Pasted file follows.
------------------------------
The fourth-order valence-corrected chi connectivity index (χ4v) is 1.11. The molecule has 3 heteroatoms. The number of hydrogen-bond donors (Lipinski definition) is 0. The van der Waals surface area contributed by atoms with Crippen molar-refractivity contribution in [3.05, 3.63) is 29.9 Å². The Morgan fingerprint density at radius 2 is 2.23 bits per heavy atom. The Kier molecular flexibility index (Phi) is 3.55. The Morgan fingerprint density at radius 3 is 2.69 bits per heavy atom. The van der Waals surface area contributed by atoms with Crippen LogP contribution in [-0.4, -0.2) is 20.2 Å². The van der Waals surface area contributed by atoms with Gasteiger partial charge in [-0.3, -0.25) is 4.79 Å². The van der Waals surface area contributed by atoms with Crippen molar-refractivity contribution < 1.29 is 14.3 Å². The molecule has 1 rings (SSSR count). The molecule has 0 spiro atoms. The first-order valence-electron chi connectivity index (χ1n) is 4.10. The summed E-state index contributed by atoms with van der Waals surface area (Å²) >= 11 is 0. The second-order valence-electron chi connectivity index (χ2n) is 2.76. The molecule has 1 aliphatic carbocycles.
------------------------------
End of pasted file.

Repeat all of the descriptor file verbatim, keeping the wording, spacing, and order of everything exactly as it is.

The fourth-order valence-corrected chi connectivity index (χ4v) is 1.11. The molecule has 3 heteroatoms. The number of hydrogen-bond donors (Lipinski definition) is 0. The van der Waals surface area contributed by atoms with Crippen molar-refractivity contribution in [3.05, 3.63) is 29.9 Å². The Morgan fingerprint density at radius 2 is 2.23 bits per heavy atom. The Kier molecular flexibility index (Phi) is 3.55. The Morgan fingerprint density at radius 3 is 2.69 bits per heavy atom. The van der Waals surface area contributed by atoms with Crippen LogP contribution in [-0.4, -0.2) is 20.2 Å². The van der Waals surface area contributed by atoms with Gasteiger partial charge in [-0.3, -0.25) is 4.79 Å². The van der Waals surface area contributed by atoms with Crippen molar-refractivity contribution < 1.29 is 14.3 Å². The molecule has 1 rings (SSSR count). The molecule has 0 spiro atoms. The first-order valence-electron chi connectivity index (χ1n) is 4.10. The summed E-state index contributed by atoms with van der Waals surface area (Å²) >= 11 is 0. The second-order valence-electron chi connectivity index (χ2n) is 2.76. The molecule has 1 aliphatic carbocycles.